Mycoremediation of reactive red HE7B dye by Aspergillus salinarus isolated from textile effluents

Curr Res Microb Sci. 2021 Aug 2;2:100056. doi: 10.1016/j.crmicr.2021.100056. eCollection 2021 Dec.


Reactive dyes are widely utilized in the textile industry due to their advantageous properties of vivid color, water-fastness, and simple application procedures with minimal energy usage. The toxicity of most azo dyes is a significant environmental concern, as effluents from dye processing and manufacturing sectors are known to be carcinogenic and mutagenic to numerous species. These issues are more grievous in Bangladesh, one of the largest exporters of apparel. This study aimed to isolate and identify potential fungal strains from textile effluent that are capable of degrading Reactive Red HE7B dye (a sulphonated reactive azo dye), a widely used dye in local thread dyeing industries. Dye degradation assay was performed in potato dextrose broth supplemented with 50 mg/l Reactive Red HE7B and the degradation rate was measured by a UV spectrophotometer. DNA extraction, quantification, PCR, internal transcribed spacer (ITS) sequencing, and phylogenetic analysis were performed to identify the selected fungi. Among the isolates, the three best performing strains TEF -3, TEF -4, and TEF -5 showed 97.41%, 93.12%, and 82.89% dye degrading efficacy after 96 h of incubation, respectively. All three strains, TEF-3, TEF-4, and TEF-5 showed similarity with Aspergillus salinarus (accession no. NR_157473.1) and the similarity percentages were 97.02, 96.95, and 95.28 respectively. Interestingly, this study probably the very first indication of textile dye degradation by Aspergillus salinarus strains. Thus, these fungal strains possess the prospectiveness to be utilized in the textile wastewater treatment plants, since the isolates demonstrated the substantial capacity (>80%) to degrade Reactive Red dye after 96 h of incubation.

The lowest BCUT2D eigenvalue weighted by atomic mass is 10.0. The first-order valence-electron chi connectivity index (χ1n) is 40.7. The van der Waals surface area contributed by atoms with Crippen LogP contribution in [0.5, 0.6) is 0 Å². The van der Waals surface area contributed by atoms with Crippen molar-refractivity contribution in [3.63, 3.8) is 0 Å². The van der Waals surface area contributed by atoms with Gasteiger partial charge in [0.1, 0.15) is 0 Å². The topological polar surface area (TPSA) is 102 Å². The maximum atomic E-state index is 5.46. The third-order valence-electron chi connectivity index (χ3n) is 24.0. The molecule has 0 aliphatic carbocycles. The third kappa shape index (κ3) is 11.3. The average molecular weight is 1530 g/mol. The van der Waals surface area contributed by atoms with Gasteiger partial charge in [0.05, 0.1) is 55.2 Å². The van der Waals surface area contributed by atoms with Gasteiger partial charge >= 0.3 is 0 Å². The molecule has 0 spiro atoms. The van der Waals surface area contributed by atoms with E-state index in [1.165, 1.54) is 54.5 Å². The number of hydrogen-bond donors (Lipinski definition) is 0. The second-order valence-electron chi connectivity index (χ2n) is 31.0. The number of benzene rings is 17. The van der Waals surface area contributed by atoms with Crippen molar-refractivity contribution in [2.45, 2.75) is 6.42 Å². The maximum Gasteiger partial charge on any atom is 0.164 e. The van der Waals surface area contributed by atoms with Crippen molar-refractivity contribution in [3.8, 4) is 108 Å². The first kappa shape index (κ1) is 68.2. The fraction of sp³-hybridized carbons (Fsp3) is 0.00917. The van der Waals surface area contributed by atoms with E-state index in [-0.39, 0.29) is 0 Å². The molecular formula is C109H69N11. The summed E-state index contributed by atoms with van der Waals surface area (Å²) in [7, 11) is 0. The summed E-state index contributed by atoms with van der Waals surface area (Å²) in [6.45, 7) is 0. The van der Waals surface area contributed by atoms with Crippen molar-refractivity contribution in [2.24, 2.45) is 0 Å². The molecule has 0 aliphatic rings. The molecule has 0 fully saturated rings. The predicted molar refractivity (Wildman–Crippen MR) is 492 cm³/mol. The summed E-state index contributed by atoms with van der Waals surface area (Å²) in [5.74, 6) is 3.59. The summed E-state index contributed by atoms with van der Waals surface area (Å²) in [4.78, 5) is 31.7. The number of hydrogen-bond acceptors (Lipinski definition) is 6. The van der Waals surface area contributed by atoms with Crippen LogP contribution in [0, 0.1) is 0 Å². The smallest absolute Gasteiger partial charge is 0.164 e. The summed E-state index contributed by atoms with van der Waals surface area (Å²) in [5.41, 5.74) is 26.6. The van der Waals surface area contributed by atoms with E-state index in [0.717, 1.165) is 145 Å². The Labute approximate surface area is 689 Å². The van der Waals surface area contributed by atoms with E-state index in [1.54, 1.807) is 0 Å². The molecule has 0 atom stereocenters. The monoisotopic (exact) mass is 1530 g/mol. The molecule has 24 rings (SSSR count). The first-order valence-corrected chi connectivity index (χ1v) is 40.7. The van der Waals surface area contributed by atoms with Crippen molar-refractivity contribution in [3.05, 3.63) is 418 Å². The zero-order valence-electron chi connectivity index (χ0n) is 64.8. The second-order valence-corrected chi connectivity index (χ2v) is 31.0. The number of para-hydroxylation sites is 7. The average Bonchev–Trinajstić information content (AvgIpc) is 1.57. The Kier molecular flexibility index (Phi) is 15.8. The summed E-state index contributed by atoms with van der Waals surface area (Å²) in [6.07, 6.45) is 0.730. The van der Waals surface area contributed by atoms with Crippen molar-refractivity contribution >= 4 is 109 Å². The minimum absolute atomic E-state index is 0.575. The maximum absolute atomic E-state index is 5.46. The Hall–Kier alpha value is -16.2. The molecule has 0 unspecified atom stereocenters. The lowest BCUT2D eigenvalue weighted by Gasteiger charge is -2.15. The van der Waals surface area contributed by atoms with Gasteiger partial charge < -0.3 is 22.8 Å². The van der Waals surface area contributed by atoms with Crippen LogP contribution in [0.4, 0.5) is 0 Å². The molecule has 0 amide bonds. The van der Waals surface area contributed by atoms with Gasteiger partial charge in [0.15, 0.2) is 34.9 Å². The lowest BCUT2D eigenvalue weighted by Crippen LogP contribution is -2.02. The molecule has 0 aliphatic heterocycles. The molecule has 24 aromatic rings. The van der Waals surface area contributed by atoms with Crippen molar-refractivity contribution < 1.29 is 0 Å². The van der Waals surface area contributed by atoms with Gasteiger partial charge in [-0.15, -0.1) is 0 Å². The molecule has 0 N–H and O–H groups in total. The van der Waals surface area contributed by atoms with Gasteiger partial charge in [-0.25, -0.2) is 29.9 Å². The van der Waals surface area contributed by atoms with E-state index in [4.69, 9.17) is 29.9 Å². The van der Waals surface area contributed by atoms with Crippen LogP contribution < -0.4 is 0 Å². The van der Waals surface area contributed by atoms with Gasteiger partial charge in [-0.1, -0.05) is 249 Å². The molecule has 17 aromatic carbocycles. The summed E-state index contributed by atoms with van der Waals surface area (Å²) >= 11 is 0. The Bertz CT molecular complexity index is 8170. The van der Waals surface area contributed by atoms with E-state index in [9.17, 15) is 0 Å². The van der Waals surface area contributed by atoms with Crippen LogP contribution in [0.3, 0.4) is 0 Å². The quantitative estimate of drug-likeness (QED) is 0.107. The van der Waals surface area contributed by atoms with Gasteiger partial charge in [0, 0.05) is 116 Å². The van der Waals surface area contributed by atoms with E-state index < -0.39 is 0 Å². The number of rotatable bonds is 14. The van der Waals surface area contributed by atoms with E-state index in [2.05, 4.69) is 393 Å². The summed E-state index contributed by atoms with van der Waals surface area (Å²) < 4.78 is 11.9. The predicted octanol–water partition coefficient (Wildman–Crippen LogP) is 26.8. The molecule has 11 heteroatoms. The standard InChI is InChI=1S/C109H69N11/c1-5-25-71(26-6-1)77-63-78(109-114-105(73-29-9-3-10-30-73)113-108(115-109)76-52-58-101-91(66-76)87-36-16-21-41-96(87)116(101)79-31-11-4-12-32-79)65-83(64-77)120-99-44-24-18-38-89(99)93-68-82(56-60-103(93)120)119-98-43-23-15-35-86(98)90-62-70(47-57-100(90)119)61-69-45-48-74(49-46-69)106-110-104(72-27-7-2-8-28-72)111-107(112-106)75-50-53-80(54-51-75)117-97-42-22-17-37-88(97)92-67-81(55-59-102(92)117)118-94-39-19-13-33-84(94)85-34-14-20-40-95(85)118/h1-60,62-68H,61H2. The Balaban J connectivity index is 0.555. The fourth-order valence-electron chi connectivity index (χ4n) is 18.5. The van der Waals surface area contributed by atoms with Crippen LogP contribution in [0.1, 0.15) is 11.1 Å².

Keywords: Aspergillus; Bioremediation; Decolorization; Fungi; Textile dye.